'Behind You': Film Review

Courtesy of Vertical Entertainment
You've seen one haunted mirror, you've seen 'em all.

Two young sisters unwittingly unleash a demon while staying with their estranged aunt in Andrew Mecham and Matthew Whedon's horror film.

Mirrors have long exerted a dark fascination, from the Bloody Mary game you may have played in childhood to its use in numerous horror films including Candyman, Oculus and, of course, Mirrors. (These reflective items could, of course, become much scarier as we see ourselves after months of self-quarantining.) While this latest genre film to employ the device doesn't add anything particularly fresh to the mix, Behind You, marking the directorial debut of Andrew Mecham and Matthew Whedon (brother of Joss), offers a few spooky thrills to get you through another night stuck at home.

The low-budget indie begins with teenage Olivia (Addy Miller) and her younger sister Claire (Elizabeth Birkner) being escorted by concerned family friend Camilla (Aimee-Lynn Chadwick) to the home of their estranged Aunt Beth (Jan Bronberg). Camilla has been taking care of the sisters, whose mother is dead, while their father has been on an extended business trip. But now she's forced to leave the children with their relative who clearly doesn't relish having them as guests.

Aunt Beth, whose forbidding demeanor makes her seem like a character in a gothic novel, informs the new arrivals that there are rules that must be obeyed. The girls are forbidden to go into the locked basement, because "there are rats." They are to ignore any noises they might hear during the night, because she has a "tendency to sleepwalk." As if this isn't all weird enough, the girls quickly realize that the house is utterly devoid of mirrors, for reasons that go unexplained. Fortunately for them, a friendly neighbor, Charles (Philip Brodie), is frequently on hand to lighten the atmosphere.

Needless to say, it doesn't take long before Claire, who is so emotionally traumatized by her mother's passing that she speaks only through her stuffed bunny, sneaks into the basement. She happens upon a mirror where words magically appear in dust, ones that seem to come from her mother, including the plea, "I need to get out." The little girl manages to make that happen, but what emerges instead turns out to be, as one character describes it, "an entity of extreme malevolence" (physically embodied in fleeting moments by a lithe James C. Morris) who wreaks havoc in the household.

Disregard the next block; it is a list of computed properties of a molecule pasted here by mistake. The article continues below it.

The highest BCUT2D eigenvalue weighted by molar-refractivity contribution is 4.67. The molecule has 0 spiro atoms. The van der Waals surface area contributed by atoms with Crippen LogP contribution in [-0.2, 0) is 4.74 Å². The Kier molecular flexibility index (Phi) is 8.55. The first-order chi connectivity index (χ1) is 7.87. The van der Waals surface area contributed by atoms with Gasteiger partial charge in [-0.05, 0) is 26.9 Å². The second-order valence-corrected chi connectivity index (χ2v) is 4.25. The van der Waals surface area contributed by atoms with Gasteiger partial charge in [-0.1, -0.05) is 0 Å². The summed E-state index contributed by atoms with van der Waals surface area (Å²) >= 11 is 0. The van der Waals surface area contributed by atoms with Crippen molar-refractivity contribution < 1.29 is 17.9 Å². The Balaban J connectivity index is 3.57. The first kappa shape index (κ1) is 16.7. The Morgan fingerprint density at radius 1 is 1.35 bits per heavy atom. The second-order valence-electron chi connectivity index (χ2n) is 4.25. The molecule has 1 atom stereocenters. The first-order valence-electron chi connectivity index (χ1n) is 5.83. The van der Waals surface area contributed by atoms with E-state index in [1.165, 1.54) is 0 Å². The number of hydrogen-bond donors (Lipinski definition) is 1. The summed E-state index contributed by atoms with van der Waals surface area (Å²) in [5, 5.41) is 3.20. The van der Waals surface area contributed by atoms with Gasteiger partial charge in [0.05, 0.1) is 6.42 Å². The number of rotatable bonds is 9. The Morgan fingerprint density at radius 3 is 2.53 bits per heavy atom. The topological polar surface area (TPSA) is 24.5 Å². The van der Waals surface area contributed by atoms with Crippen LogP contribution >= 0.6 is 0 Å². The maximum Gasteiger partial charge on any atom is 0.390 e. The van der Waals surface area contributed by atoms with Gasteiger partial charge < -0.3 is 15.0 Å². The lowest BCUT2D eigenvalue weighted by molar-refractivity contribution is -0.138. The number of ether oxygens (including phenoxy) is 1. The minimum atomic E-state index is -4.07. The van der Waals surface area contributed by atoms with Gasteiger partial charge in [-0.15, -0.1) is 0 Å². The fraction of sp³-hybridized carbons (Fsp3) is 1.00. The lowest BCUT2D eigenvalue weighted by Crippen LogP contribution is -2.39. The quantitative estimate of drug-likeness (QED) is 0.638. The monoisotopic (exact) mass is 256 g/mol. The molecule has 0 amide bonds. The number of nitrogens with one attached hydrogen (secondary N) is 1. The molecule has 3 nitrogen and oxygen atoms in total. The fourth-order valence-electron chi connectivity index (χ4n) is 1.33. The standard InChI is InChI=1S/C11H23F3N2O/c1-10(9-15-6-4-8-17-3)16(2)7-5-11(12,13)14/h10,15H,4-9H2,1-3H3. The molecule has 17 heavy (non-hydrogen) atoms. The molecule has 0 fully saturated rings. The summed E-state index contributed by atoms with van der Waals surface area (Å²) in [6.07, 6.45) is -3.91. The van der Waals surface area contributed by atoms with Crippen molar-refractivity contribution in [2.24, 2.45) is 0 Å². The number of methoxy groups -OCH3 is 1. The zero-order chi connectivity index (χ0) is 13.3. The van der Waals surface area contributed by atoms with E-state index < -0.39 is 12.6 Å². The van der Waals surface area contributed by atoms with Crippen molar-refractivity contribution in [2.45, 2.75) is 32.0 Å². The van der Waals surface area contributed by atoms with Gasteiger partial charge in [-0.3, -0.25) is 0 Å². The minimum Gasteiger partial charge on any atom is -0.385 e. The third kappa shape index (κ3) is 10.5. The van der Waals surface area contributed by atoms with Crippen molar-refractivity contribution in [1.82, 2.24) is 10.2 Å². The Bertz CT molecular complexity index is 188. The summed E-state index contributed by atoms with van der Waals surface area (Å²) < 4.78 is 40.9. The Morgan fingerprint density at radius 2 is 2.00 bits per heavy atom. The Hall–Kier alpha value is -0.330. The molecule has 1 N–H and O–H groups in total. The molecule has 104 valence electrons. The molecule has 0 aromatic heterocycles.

Behind You features little that horror film fans haven't seen endless times before. There's nothing wrong with familiar conventions, of course, but the novice writers-directors here fail to enliven them with the sort of wit or inventiveness that would make their effort stand out. The pic's strongest element proves to be its creepily atmospheric visuals, with cinematographer Benjamin Allred and production designer Justin Partridge making the most of the story's single setting. The practical visual effects (there was clearly no money in the budget for CGI) are equally effective, with Christian Davis' musical score adding further tension.

There's no compensating, however, for the contrived plotting (one suspenseful scene involving a nut allergy medical emergency feels particularly extraneous) and hokey situations on display. The performers do what they can with the tired material, with Birkner and Miller looking convincingly frightened as the endangered children and Broberg (the subject of Netflix's disturbing 2017 documentary Abducted in Plain Sight) impressively chilling as the officious aunt with a tragic past. Best of all, however, is Philip Brodie, who infuses his portrayal of the genial but mysterious Charles with intriguing ambiguity.

Available Friday on VOD
Production companies: Paralleloverse, Tremendum Pictures
Distributor: Vertical Entertainment
Cast: Jan Broberg, Addy Miller, Elizabeth Birkner, Philip Brodie
Directors-screenwriters: Andrew Mecham, Matthew Whedon
Producers: Jesse Ranney, Larissa Beck
Executive producers: Chris Lofing, Travis Cluff, Melissa Cannon, Inter Labrum
Director of photography: Benjamin Allred
Editors: Andy Matthews, Aaron Tharp
Composer: Christian Davis
Costume designer: Emily Jacobson

Rated R, 83 minutes